Originally created 04/23/04

News you can use



BACK IN TIME

APRIL 23, 1963

Two Republicans were elected to seats on North Augusta's city council in Monday's general election, with incumbent Democratic Councilman Ted A. Pressley re-elected.

F. Irvin Schueler and Lloyd Stahl, both making their initial political races under the GOP banner, defeated incumbent Democrats E.E. Graybill and J.A. Baynham.

Republican William J. Mottel was unsuccessful in his bid for election. A record 2,112 votes were cast in the election.

AROUND TOWN

TODAY

GIVE BURNS THE BOOT: Hephzibah Fire and Rescue will participate in the annual Give Burns the Boot drive today and Saturday in Hephzibah. The money raised will help educate the public about burn awareness and prevention, support medical facilities in burn care and assist burn survivors in their recovery. For more information, call 592-4511.

ASTHMA AWARENESS: The Pulmonary Rehabilitation Department at University Hospital will hold an Asthma Awareness Day from 3 to 6 p.m. at the hospital, 1350 Walton Way. Department officials will offer lung screenings and tests for children and adults, drawings for Augusta GreenJackets tickets and asthma-related prizes such as educational videos and peak-flow meters. The event is free. For more information, call 774-5864.

ORAL CANCER SCREENINGS: The Department of Otolaryngology, Head and Neck Surgery at Medical College of Georgia Health System will offer free oral cancer screenings from 10 a.m. to 4 p.m. on the fourth floor of the MCG Ambulatory Care Center, 1123 15th St. For more information, call 721-5493.

SATURDAY

PHINIZY SWAMP STOMP 5K: Phinizy Swamp Nature Park will hold its third annual Swamp Stomp 5K Run/Walk at 8 a.m. at the swamp, located off Doug Barnard Parkway. The cross-country course runs through the scenic park woods and wetlands. After the race, there will be Earth Day tours, exhibitions, animal demonstrations, educational workshops, refreshments and speeches by community leaders. There also will be the semi-final drawing of The Augusta Chronicle's Make Kids Count $10,000 scholarship. The race costs $18 with a T-shirt and $9 without. Earth Day activities are free. For more information, call 828-2109.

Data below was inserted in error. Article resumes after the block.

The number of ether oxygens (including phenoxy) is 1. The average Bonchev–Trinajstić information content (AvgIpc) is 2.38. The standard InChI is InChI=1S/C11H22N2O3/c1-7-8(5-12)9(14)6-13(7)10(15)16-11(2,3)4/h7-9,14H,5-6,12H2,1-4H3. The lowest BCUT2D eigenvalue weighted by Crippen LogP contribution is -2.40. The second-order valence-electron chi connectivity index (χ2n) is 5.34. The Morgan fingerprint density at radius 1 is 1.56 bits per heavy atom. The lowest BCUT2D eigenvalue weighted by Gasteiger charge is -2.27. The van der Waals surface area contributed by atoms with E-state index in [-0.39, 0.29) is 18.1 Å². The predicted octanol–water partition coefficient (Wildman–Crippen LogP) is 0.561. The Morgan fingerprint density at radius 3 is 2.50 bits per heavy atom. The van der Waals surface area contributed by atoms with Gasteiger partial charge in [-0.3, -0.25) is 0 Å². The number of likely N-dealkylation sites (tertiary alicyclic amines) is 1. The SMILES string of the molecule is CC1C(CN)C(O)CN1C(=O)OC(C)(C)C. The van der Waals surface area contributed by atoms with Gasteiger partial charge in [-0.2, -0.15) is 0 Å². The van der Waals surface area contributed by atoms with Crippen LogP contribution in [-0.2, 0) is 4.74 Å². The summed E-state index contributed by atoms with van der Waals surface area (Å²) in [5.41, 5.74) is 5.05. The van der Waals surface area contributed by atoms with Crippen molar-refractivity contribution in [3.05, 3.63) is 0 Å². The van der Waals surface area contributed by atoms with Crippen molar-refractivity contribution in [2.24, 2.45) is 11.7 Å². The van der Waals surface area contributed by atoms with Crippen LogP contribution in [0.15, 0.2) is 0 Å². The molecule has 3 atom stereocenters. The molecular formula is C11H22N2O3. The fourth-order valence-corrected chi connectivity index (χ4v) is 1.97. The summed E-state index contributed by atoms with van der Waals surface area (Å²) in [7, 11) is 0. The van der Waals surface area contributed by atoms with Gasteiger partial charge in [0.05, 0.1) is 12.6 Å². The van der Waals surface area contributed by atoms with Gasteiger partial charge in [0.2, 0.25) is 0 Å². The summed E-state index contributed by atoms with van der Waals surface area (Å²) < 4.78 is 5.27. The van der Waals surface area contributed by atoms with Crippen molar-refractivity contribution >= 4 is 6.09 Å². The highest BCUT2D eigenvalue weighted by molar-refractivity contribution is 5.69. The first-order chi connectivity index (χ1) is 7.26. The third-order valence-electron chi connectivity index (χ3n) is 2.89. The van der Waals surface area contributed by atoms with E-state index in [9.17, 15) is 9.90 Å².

POWERFEST 2004: Radio station WPRW (107.7FM) will host its fourth annual PowerFest at 1 p.m. at Augusta Lock and Dam, 1853 Lock and Dam Road. The event features national recording artists J-Kwon, Bone Crusher, Goody Mob, Jagged Edge, Juvenile and others. There will be carnival rides for children, a car show, soul lounge and vendors. Admission costs $4 at the gate; children age 13 and younger get in free.

GROVETOWN HERITAGE FESTIVAL: The second annual Grovetown Heritage Festival will be held from 9 a.m. to 3 p.m. near City Hall. There will be a disc jockey, karaoke, music and dance performances, clowns, arts and crafts and a car show. The festival is free. For more information, call 863-1867.

CHILDREN'S FESTIVAL: Lucy Craft Laney Museum of Black History will hold its first annual Children's Festival from 10 a.m. to 4 p.m. on Phillips Street, between Lucy C. Laney High School and the museum. There will be games, arts and crafts, entertainment, food and more.

SIGNS OF TROUBLE

Eye professionals recommend regular eye exams for children because many vision problems can begin with no or few obvious symptoms. Doctors cite some signs of possible eye trouble:

  • Crossed, red-rimmed, inflamed or watery eyes, or recurring eye infections.
  • Avoiding coloring or other detailed activities or, for older children, avoiding reading or frustration when reading or doing homework.